Expert dissects Tuesday's Supreme Court arguments in case that seeks to hold Google accountable for extremist content

Supreme Court justices seemed to indicate Tuesday that they will proceed with caution in the first of two cases they’re hearing this week that will help determine how internet companies will deal with speech and content moderation.

On Tuesday the justices heard oral arguments in Gonzalez v. Google, a lawsuit filed by the family of an American woman, Nohemi Gonzalez, who was killed in a 2015 Islamic State group attack in Paris. The family alleges that Google, which owns YouTube, is liable in her death because its algorithms promoted extremist content to people likely to be susceptible to it.

The case looks at whether Section 230 of the Communications Decency Act provides protection for an internet platform’s automated recommendations. Google argues that it has immunity under this statute because ISIS, not YouTube, was the creator of the video content.

“Section 230 is the foundational law of the modern internet. It was devised in 1996 to encourage the development of internet platforms that would facilitate speech,” Anupam Chander, a Georgetown University law professor, told Yahoo News. The 1996 statute text at the heart of Tuesday’s hearing doesn’t specifically address content based on algorithms, because their use was not widespread at the time the law was enacted.

“Everybody is trying their best to figure out how ... a pre-algorithm statute applies in a post-algorithm world,” Justice Elena Kagan said during Tuesday’s hearing. “You know, these are not like the nine greatest experts on the internet,” she later quipped, referring to the high court justices.

For nearly three hours, the justices asked attorneys representing the Gonzalez family, Google and the Department of Justice about how the court could draw a line without setting unintended consequences into motion on how users experience the modern internet.

“I think the justices are very much aware that this ruling will have huge implications, and so they are approaching it with great seriousness,” Chander said.

Yahoo News spoke with Chander following Tuesday’s hearing for his perspective on the proceedings. Some responses have been edited for length and clarity.

Yahoo News: What were some of the key arguments made Tuesday by the plaintiff’s attorney, Eric Schnapper?

Chander: The plaintiff is arguing that the anti-terrorism statute allows for aiding and abetting liability — that’s very broad. And YouTube’s actions in permitting, accidentally, material that might support terrorism should mean that they’re liable under that statute for the horrible terrorism that the plaintiffs faced.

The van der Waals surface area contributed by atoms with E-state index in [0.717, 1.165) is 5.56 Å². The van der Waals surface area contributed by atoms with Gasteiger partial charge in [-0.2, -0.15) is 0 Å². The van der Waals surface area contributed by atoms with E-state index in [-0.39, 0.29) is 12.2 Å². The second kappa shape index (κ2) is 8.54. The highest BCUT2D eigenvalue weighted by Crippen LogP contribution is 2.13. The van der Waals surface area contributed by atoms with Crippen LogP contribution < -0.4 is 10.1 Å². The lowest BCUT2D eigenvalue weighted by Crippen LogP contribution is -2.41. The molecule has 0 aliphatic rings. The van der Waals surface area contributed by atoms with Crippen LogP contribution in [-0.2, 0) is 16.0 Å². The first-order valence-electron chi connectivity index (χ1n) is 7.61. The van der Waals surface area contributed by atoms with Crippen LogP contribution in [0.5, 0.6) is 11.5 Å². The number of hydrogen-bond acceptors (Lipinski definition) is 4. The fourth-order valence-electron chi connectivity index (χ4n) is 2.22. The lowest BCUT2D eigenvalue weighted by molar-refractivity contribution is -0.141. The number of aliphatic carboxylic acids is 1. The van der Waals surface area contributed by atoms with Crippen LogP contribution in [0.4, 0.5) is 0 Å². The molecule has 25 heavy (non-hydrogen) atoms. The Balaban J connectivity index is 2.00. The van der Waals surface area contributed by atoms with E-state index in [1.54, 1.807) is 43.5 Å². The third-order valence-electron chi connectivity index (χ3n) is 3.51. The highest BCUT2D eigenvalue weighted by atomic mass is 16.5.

The plaintiffs claim that Section 230 doesn’t protect Google.

Did the justices seem receptive to that argument?

I think there was real confusion about what the plaintiff was actually arguing. The plaintiff said when YouTube makes thumbnails of videos on the right side of the screen, that is content that Google makes, therefore, it is liable for those thumbnails, which did not persuade the justices in the least.

Justices Kagan and [Brett] Kavanaugh both mentioned that narrowing down Section 230 should be left up to Congress, but can’t the court also do that?

The Supreme Court certainly can decide they are not in a position to rewrite Section 230 in a way that they would prefer. They may think that Section 230 is bad policy. But that’s not their job. Their job is to interpret the statute and leave to Congress what the internet policy should be with respect to that particular statute, at least. So I think it’s easily possible that the court says, “This is what Section 230 says, we may not be happy about it in all instances, but we aren’t here to rewrite the statute in the way that we would have written it had we been senators of Congress.”

At one point, Justice [Amy Coney] Barrett questioned the lawyer for the plaintiff about his interpretation that Section 230 extends beyond internet companies to regular users. What do you think her reading of that issue was?